Cabin Air Filter Buyer's Guide
- Air cabin filters keep out pollen, dust, pollutants, debris, and other harmful substances from entering the passenger cabin of your vehicle. They can contain specialized layers made from fine material and even charcoal to effectively provide you with clean and fresh air as you drive.
- Cabin air filters usually need to get replaced after a year or after 12,000 miles. Though, you need to consult your owner’s manual for the recommended service interval.
- OE replacement cabin air filters can cost you anywhere from $2-$106. The type of car cabin air filter you choose should rely on the requirements of your vehicle’s year, model, and make. CarParts.com has a wide variety of replacement cabin air filters from reusable types to carbon filter types.
Air quality plays a vital role in every activity that we do and that includes traveling. As pollen season comes each year, a lot of people try to maximize every protective measure to avoid allergy attacks. When it comes down to it, are you sure you’re safe from pollen and other microbes while you’re inside your car?
That largely depends on the condition and quality of your cabin air filter. It’s often overlooked and people tend to mistake it with engine air filters. Are cabin air filters necessary? How do you know when to change yours? This guide will walk you through things you need to know about cabin air filters.
What is a cabin air filter?
A cabin air filter is a multi-fiber material tailored to keep pollen, dust, and other particulates from getting inside the passenger cabin of your vehicle. It also helps keep out bugs, leaves, and other slightly larger objects from going inside your HVAC (Heating, Ventilation, and Air Conditioning) system. Basically, your cabin air filter helps make sure that fresh and clean air enters the cabin.
Cabin air filters usually sit in the HVAC casing that’s located under the dashboard. Although, the cabin air filters of other vehicles can get found under the hood or behind the glove compartment, too. It’s best to consult your owner’s manual on where to find it and if it’s possible to replace it.
The filtering capacity of your cabin air filter depends on the size of the particle it can catch. You measure the size of the particles in microns. So, for example, if your filter can remove particles that measure 100 microns, it can’t stop smaller particles like mold spores (around 3 microns) from passing through.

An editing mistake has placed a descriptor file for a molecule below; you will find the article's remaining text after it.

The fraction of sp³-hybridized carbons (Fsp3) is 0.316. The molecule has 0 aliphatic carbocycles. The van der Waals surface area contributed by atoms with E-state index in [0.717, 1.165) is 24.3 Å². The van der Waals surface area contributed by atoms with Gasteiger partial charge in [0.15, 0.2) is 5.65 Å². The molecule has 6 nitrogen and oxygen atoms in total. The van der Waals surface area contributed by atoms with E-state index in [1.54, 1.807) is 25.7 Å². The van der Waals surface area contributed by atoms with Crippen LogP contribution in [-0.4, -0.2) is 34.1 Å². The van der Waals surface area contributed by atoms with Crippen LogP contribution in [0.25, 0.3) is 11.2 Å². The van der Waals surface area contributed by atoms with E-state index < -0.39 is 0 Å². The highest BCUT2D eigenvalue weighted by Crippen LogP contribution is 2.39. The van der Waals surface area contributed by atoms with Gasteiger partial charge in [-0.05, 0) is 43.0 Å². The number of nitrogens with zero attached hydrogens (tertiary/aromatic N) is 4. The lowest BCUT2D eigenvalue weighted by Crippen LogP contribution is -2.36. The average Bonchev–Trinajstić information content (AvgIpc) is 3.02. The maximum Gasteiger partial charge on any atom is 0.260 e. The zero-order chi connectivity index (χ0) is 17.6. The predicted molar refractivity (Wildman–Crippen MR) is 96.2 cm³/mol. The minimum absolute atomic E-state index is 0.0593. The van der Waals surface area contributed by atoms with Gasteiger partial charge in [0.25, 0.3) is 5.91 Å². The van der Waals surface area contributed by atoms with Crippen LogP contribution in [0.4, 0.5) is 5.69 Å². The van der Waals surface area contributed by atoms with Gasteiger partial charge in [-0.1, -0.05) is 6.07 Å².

Types of cabin air filters
There are several types of cabin air filters according to their filtering capacities and other functions. Note that some filters combine multiple functions and designs to filter out particulates and gases more effectively. Below are just some types available in the market today.
Particulate filters remove pollutants in the air like pollen, dust, and soot. This is the most basic type of cabin air filter available.
HEPA stands for High Efficiency Particulate Air. HEPA filters are particulate filters designed to provide a filtration efficiency rate of 99.7% at 0.3 microns. That means that it can block out allergens like pollen and dust and other particulates that can enter your vehicle. However, they’re not as good as activated carbon/charcoal filters when it comes to filtering out harmful gases and odors.
Combination air filters are similar to particulate filters because they both clear the air of pollutants. However, combination filters have added features such as odor control and multi-stage filtering. Combination filters are made with several layers of different filtering material that work together for more efficient filtering. Baking soda and activated carbon/charcoal filters are the most popular varieties of combination filters.
Activated carbon/charcoal filters
In activated carbon/charcoal filters, an activated charcoal layer filters out harmful substances like carbon monoxide, nitrogen oxide, and other volatile organic compounds (formaldehyde, benzene, etc.). They also help keep out powerful odors from entering the passenger cabin. This combination filter is especially helpful if you regularly drive through heavy-traffic and heavily polluted areas.
When should I replace my cabin air filter?
While some filters can get washed and reused, most cabin air filters only last for a year or approximately 12,000 miles. If you drive through places with dirty air regularly or if you have allergies, change them more often. However, It’s still important to check your owner’s manual to get information on when to get a cabin air filter change.